All keyword characters are upper case, and the language is case sensitive. Thus FOR is a keyword while for , foR , For , FOr , FoR , fOr , fOR are seven valid independent symbols, but not keywords. Thus the following is valid code, though no sane programmer would ever write it.
FOR For = foR TO to STEP Step ' FOR, TO, STEP are
PRINT For, foR, to, Step ' For, foR, to, Step are variables
NEXT For ' don't ever write code like this!
names and symbols
Names or Symbols are strings of one or more characters, beginning with an alphabetic character and including all subsequent characters up to the first non-symbol character. Characters that immediately follow symbols and constitute valid type-suffixes are considered part of the symbol and determine its data type. Characters that immediately precede symbols and constitute valid scope-prefixes are considered part of the symbol and determine its scope.
The type suffixes that can be appended to variables to explicitly specify their data type are:
|@||SBYTE||8-bit signed byte integer|
|@@||UBYTE||8-bit unsigned byte integer|
|%||SSHORT||16-bit signed short integer|
|%%||USHORT||16-bit unsigned short integer|
|&||SLONG||32-bit signed long integer|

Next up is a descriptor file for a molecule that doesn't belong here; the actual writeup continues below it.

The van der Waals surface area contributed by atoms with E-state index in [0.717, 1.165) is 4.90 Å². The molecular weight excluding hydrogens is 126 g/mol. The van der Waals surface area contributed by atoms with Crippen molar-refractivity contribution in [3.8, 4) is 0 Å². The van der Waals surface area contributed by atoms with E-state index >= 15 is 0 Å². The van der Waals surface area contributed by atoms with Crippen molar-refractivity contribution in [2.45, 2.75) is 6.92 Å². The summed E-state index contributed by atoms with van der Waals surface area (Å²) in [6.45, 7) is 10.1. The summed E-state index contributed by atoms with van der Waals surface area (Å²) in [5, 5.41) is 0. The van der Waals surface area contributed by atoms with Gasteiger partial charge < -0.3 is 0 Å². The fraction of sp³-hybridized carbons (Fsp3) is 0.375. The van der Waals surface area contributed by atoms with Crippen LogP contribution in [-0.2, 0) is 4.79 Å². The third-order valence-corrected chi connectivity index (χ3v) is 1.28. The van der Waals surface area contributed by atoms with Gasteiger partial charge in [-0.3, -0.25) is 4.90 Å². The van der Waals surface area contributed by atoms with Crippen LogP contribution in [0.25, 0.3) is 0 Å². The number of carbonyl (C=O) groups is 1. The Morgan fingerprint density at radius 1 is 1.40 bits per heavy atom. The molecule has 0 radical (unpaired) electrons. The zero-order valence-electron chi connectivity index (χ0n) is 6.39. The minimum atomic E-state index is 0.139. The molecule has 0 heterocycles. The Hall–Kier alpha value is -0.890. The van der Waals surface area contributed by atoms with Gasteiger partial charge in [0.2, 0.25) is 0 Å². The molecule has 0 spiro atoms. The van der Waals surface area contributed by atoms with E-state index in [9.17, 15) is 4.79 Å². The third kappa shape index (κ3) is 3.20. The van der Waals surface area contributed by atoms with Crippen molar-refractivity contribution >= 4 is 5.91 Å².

|&&||ULONG||32-bit unsigned long integer|
|~||XLONG||32/64-bit signed machine integer|
|$$||GIANT||64-bit signed giant (financial) integer|
|!||SINGLE||IEEE single precision floating point|
|#||DOUBLE||IEEE double precision floating point|
|$||STRING||String of unsigned bytes|
The scope prefixes that can be prepended to variables to explicitly specify their scope are:
|#||SHARED||variable shared within a program|
|##||EXTERNAL||variable shared between multiple programs|
|$||Local Constant||constant visible within one function|
|$$||Shared Constant||constant visible throughout a program|
Most language elements are symbols. Language keywords symbols contain only upper-case characters, never a lower case character. Symbols begin with an alphabetic character followed by zero or more symbol characters, possibly terminated by a type-suffix or begun by a prefix, both of which become part of the symbol. Local and shared constants are symbols prefixed by $ and $$ , as in $PI and $$PIE .
Array names are always followed by square-brackets, though whitespace between the symbol and square brackets is permissible, so a$[j] and a$ [j] are equivalent. Function names are always followed by parentheses, though whitespace between the symbol and parentheses is permissible, so Func() and Func () are equivalent.